It all started when I was in the 12th grade. I needed to write a piece for my creative writing class. One night I went to bed and had a dream about a little girl with a red dress named Rose who lived in a large old house with her uncle. She told me a really sad story of her best friend Nicholas, who had grown up. I woke up and ended up writing the story for class.

The story I wrote for class turned into a novel series.

I have not had a dream about Rose or Nicholas since though. Isn’t that odd?

10. Is it hard for you to kill your darlings?

Yes but no. It depends on the character. Sadly, I get attached to all of them. Even the ones I hate! Have you ever loved to hate a character? That’s what happens to me. I’ve cried after killing off a character. It wasn’t hard to do or anything–which sounds creepy–I used to kill character’s off all the time when I was a kid. It’s just that after I really miss them. It’s almost like having a close friend move away.

As promised, you can find the link to the original post with all of the questions here.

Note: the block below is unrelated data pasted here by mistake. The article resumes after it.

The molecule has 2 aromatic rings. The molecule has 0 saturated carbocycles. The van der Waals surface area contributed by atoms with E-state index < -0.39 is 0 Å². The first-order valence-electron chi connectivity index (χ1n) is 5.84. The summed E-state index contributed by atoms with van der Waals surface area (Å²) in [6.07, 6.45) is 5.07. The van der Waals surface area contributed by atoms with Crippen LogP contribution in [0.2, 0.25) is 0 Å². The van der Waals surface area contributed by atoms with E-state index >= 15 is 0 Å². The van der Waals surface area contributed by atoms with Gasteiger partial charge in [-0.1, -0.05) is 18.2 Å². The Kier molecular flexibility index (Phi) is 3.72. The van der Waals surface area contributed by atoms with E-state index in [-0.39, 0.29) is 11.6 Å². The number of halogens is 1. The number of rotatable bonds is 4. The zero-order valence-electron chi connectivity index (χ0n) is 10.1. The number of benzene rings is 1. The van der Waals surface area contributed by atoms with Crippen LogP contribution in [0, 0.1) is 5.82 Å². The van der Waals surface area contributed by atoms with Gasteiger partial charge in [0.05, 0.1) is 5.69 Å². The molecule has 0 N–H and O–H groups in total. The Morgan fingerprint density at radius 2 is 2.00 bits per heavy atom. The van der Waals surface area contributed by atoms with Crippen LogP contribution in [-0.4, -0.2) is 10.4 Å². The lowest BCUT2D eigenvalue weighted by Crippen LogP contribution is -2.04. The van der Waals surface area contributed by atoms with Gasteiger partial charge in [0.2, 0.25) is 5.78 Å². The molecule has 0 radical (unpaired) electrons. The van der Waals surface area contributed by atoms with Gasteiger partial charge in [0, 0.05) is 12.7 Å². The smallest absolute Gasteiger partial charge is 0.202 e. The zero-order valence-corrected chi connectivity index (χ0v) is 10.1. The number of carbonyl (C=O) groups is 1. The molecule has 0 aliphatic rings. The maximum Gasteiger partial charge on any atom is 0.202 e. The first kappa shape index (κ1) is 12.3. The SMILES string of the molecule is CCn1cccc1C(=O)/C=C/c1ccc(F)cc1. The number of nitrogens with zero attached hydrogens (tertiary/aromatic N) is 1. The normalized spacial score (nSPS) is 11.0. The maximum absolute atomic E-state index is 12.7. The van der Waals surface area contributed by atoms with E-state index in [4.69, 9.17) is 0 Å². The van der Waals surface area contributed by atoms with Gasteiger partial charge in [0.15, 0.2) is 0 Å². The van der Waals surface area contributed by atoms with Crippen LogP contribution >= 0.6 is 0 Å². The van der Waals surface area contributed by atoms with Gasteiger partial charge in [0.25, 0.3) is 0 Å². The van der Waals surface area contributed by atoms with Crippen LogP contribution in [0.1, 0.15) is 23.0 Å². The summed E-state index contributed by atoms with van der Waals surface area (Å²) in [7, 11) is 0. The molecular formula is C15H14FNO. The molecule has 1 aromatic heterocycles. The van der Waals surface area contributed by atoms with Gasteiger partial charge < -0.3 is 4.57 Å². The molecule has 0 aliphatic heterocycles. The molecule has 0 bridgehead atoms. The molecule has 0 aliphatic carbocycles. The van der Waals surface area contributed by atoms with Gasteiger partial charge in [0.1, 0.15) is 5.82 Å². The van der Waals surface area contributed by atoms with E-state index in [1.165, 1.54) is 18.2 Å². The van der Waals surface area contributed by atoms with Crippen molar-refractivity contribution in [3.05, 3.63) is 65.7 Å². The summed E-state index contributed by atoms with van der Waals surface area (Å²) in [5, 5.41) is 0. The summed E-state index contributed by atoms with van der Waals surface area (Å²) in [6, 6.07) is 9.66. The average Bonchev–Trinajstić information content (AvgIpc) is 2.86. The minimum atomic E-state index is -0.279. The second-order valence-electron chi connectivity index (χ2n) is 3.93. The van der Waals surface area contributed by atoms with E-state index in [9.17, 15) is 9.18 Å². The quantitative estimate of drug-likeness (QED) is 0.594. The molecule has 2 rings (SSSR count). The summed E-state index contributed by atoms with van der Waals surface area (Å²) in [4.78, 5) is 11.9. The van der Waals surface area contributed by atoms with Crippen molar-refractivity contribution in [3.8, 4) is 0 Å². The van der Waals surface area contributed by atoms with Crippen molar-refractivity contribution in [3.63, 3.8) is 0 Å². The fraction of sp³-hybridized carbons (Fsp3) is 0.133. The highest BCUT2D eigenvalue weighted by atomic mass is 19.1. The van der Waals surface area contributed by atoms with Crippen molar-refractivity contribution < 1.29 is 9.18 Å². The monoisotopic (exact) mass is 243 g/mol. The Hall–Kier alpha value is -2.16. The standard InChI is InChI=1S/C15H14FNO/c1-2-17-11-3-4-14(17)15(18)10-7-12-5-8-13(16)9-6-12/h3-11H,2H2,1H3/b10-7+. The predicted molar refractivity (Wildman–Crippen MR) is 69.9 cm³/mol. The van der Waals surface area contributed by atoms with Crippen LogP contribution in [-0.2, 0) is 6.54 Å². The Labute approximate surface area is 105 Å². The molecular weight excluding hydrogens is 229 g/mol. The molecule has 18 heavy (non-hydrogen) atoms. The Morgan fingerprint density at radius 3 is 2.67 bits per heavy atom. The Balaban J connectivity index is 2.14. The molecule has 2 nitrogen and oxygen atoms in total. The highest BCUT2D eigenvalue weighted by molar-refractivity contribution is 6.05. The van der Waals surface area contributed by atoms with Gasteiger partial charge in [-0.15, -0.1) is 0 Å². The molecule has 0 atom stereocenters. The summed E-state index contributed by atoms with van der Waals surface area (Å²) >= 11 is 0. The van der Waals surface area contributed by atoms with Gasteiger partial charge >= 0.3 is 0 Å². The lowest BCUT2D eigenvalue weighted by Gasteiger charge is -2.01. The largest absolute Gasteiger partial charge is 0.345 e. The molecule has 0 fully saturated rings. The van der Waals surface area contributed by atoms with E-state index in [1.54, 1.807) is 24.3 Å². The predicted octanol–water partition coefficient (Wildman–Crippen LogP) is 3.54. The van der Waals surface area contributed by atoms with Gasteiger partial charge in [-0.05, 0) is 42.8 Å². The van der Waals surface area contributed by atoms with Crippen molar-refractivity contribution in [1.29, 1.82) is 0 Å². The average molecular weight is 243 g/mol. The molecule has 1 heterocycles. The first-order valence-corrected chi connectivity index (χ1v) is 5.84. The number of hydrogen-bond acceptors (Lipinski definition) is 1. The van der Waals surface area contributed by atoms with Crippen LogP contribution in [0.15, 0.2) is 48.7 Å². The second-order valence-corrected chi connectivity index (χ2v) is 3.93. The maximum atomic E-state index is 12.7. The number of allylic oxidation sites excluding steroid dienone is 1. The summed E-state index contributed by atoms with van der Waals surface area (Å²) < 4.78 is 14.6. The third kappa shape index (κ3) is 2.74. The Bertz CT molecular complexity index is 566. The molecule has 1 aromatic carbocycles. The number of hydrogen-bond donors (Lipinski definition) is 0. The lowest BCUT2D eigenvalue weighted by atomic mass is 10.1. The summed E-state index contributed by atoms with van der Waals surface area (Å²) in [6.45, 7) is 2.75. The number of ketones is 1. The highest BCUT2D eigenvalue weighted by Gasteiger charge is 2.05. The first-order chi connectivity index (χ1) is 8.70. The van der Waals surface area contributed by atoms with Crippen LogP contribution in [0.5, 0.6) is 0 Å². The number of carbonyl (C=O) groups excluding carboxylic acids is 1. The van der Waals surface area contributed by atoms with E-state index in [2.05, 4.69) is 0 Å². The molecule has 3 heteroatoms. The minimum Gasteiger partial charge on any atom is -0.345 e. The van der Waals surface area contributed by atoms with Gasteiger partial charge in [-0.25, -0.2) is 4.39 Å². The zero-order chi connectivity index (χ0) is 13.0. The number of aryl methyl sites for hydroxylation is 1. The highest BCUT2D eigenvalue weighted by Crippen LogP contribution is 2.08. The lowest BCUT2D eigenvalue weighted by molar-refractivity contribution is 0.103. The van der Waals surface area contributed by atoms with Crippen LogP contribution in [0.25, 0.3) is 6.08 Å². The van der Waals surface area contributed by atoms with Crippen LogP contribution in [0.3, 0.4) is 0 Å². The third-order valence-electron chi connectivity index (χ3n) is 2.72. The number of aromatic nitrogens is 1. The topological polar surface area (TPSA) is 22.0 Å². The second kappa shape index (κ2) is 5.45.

I am once again on break from work because of the pandemic, but I’m trying to make the most of it. It snowed just in time for Christmas and I got to snuggle up in my nice new blanket. I luckily got some books for Christmas so I’ll be reading those during the lock down and working on book 2 until I get word about the next step for my debut novel.

I may create another list of blog prompts during this time too so that I can entertain myself. Perhaps I’ll share my favourite reads of the year?

Helpful Writing Exercises

Over the years I’ve picked up different tips and tricks to help make drafting my novels a bit easier. When I first started writing novels, I would draw out what my character’s looked like, along with say their bedrooms or parts of their house but for some reason I stopped as I got older. Personally, I think it was because of how much time I had. As a thirteen-year-old I had more time to work on my stories and was completing a novel every one to three months…which I’m still astonished by because it took me seven years to complete my last one. Can you imagine doing NANOWRIMO every month?